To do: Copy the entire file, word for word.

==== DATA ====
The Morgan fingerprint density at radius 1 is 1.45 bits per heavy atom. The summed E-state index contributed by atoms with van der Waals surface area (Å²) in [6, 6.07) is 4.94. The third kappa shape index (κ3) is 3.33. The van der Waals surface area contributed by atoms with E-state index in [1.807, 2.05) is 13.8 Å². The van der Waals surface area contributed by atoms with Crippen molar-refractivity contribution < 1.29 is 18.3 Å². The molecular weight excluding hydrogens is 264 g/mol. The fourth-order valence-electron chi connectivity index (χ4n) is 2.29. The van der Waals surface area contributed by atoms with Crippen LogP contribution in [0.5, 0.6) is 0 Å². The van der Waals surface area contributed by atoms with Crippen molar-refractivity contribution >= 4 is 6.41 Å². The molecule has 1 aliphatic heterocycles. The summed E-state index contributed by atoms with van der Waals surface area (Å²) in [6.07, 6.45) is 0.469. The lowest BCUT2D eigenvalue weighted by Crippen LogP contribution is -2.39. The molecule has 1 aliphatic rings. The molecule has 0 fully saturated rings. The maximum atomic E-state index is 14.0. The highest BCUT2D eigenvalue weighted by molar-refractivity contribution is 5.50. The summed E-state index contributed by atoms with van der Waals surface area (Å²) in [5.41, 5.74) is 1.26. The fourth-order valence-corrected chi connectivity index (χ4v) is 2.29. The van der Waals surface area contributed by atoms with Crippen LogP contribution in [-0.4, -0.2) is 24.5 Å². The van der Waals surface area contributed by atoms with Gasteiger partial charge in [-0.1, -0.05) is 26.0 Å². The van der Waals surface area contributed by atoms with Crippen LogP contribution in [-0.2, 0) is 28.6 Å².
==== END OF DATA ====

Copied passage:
The Morgan fingerprint density at radius 1 is 1.45 bits per heavy atom. The summed E-state index contributed by atoms with van der Waals surface area (Å²) in [6, 6.07) is 4.94. The third kappa shape index (κ3) is 3.33. The van der Waals surface area contributed by atoms with E-state index in [1.807, 2.05) is 13.8 Å². The van der Waals surface area contributed by atoms with Crippen molar-refractivity contribution < 1.29 is 18.3 Å². The molecular weight excluding hydrogens is 264 g/mol. The fourth-order valence-electron chi connectivity index (χ4n) is 2.29. The van der Waals surface area contributed by atoms with Crippen LogP contribution in [0.5, 0.6) is 0 Å². The van der Waals surface area contributed by atoms with Crippen molar-refractivity contribution >= 4 is 6.41 Å². The molecule has 1 aliphatic heterocycles. The summed E-state index contributed by atoms with van der Waals surface area (Å²) in [6.07, 6.45) is 0.469. The lowest BCUT2D eigenvalue weighted by Crippen LogP contribution is -2.39. The molecule has 1 aliphatic rings. The molecule has 0 fully saturated rings. The maximum atomic E-state index is 14.0. The highest BCUT2D eigenvalue weighted by molar-refractivity contribution is 5.50. The summed E-state index contributed by atoms with van der Waals surface area (Å²) in [5.41, 5.74) is 1.26. The fourth-order valence-corrected chi connectivity index (χ4v) is 2.29. The van der Waals surface area contributed by atoms with Crippen LogP contribution in [-0.4, -0.2) is 24.5 Å². The van der Waals surface area contributed by atoms with Gasteiger partial charge in [-0.1, -0.05) is 26.0 Å². The van der Waals surface area contributed by atoms with Crippen LogP contribution in [-0.2, 0) is 28.6 Å².